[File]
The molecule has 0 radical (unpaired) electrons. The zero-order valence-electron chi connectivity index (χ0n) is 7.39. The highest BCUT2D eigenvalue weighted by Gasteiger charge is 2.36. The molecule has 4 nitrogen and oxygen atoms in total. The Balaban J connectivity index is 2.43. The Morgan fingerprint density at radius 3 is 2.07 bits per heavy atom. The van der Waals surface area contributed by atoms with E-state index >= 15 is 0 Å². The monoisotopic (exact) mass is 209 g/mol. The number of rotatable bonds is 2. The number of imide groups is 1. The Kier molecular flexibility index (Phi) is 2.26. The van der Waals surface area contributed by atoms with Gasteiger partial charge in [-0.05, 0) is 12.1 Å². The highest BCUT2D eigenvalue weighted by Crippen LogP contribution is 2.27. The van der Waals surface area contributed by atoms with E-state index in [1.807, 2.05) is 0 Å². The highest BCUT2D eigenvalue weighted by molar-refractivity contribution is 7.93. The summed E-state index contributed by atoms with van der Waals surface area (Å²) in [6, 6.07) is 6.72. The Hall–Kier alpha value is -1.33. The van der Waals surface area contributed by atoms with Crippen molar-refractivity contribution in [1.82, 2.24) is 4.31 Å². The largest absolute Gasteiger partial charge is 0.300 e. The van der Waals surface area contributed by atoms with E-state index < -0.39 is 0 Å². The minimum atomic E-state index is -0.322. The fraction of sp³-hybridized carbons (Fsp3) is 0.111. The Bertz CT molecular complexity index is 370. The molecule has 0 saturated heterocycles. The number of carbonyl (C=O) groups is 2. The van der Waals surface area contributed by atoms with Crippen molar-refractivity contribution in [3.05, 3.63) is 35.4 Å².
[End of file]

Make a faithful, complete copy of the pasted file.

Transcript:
The molecule has 0 radical (unpaired) electrons. The zero-order valence-electron chi connectivity index (χ0n) is 7.39. The highest BCUT2D eigenvalue weighted by Gasteiger charge is 2.36. The molecule has 4 nitrogen and oxygen atoms in total. The Balaban J connectivity index is 2.43. The Morgan fingerprint density at radius 3 is 2.07 bits per heavy atom. The van der Waals surface area contributed by atoms with E-state index >= 15 is 0 Å². The monoisotopic (exact) mass is 209 g/mol. The number of rotatable bonds is 2. The number of imide groups is 1. The Kier molecular flexibility index (Phi) is 2.26. The van der Waals surface area contributed by atoms with Gasteiger partial charge in [-0.05, 0) is 12.1 Å². The highest BCUT2D eigenvalue weighted by Crippen LogP contribution is 2.27. The van der Waals surface area contributed by atoms with E-state index in [1.807, 2.05) is 0 Å². The highest BCUT2D eigenvalue weighted by molar-refractivity contribution is 7.93. The summed E-state index contributed by atoms with van der Waals surface area (Å²) in [6, 6.07) is 6.72. The Hall–Kier alpha value is -1.33. The van der Waals surface area contributed by atoms with Crippen molar-refractivity contribution in [1.82, 2.24) is 4.31 Å². The largest absolute Gasteiger partial charge is 0.300 e. The van der Waals surface area contributed by atoms with E-state index < -0.39 is 0 Å². The minimum atomic E-state index is -0.322. The fraction of sp³-hybridized carbons (Fsp3) is 0.111. The Bertz CT molecular complexity index is 370. The molecule has 0 saturated heterocycles. The number of carbonyl (C=O) groups is 2. The van der Waals surface area contributed by atoms with Crippen molar-refractivity contribution in [3.05, 3.63) is 35.4 Å².